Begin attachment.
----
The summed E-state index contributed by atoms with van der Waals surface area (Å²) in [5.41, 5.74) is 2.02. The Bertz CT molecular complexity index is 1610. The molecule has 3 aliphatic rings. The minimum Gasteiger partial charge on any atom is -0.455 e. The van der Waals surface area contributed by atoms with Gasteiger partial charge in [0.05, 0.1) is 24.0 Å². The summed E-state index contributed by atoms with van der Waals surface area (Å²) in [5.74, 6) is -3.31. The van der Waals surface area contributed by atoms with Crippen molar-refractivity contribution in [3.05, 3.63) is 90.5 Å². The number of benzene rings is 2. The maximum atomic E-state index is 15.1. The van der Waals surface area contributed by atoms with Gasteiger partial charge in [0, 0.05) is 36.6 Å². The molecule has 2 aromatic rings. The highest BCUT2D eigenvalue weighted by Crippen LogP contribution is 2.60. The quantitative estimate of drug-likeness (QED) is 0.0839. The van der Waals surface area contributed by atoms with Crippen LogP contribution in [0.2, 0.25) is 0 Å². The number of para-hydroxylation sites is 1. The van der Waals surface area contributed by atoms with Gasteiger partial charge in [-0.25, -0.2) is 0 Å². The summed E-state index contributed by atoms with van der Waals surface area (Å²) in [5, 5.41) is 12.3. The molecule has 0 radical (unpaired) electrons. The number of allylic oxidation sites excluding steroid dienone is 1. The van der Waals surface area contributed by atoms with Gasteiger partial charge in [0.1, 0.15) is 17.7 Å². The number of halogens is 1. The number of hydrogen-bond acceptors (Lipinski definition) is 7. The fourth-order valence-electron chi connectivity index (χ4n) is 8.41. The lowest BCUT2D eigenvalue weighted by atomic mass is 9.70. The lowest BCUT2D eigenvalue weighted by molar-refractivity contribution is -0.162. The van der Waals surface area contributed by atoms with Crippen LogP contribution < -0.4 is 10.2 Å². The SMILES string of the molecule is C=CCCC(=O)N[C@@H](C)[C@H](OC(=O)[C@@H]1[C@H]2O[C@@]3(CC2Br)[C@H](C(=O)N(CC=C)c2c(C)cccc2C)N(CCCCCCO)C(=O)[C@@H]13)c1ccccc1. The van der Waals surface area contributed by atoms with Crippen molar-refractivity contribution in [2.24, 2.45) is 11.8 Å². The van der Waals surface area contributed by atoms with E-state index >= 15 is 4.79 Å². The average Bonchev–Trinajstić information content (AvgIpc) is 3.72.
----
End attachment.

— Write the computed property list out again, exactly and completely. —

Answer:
The summed E-state index contributed by atoms with van der Waals surface area (Å²) in [5.41, 5.74) is 2.02. The Bertz CT molecular complexity index is 1610. The molecule has 3 aliphatic rings. The minimum Gasteiger partial charge on any atom is -0.455 e. The van der Waals surface area contributed by atoms with Gasteiger partial charge in [0.05, 0.1) is 24.0 Å². The summed E-state index contributed by atoms with van der Waals surface area (Å²) in [5.74, 6) is -3.31. The van der Waals surface area contributed by atoms with Crippen molar-refractivity contribution in [3.05, 3.63) is 90.5 Å². The number of benzene rings is 2. The maximum atomic E-state index is 15.1. The van der Waals surface area contributed by atoms with Gasteiger partial charge in [0, 0.05) is 36.6 Å². The molecule has 2 aromatic rings. The highest BCUT2D eigenvalue weighted by Crippen LogP contribution is 2.60. The quantitative estimate of drug-likeness (QED) is 0.0839. The van der Waals surface area contributed by atoms with Crippen LogP contribution in [0.2, 0.25) is 0 Å². The number of para-hydroxylation sites is 1. The van der Waals surface area contributed by atoms with Gasteiger partial charge in [-0.25, -0.2) is 0 Å². The summed E-state index contributed by atoms with van der Waals surface area (Å²) in [5, 5.41) is 12.3. The molecule has 0 radical (unpaired) electrons. The number of allylic oxidation sites excluding steroid dienone is 1. The van der Waals surface area contributed by atoms with Gasteiger partial charge in [0.1, 0.15) is 17.7 Å². The number of halogens is 1. The number of hydrogen-bond acceptors (Lipinski definition) is 7. The fourth-order valence-electron chi connectivity index (χ4n) is 8.41. The lowest BCUT2D eigenvalue weighted by atomic mass is 9.70. The lowest BCUT2D eigenvalue weighted by molar-refractivity contribution is -0.162. The van der Waals surface area contributed by atoms with Crippen LogP contribution < -0.4 is 10.2 Å². The SMILES string of the molecule is C=CCCC(=O)N[C@@H](C)[C@H](OC(=O)[C@@H]1[C@H]2O[C@@]3(CC2Br)[C@H](C(=O)N(CC=C)c2c(C)cccc2C)N(CCCCCCO)C(=O)[C@@H]13)c1ccccc1. The van der Waals surface area contributed by atoms with Crippen molar-refractivity contribution in [2.24, 2.45) is 11.8 Å². The van der Waals surface area contributed by atoms with E-state index >= 15 is 4.79 Å². The average Bonchev–Trinajstić information content (AvgIpc) is 3.72.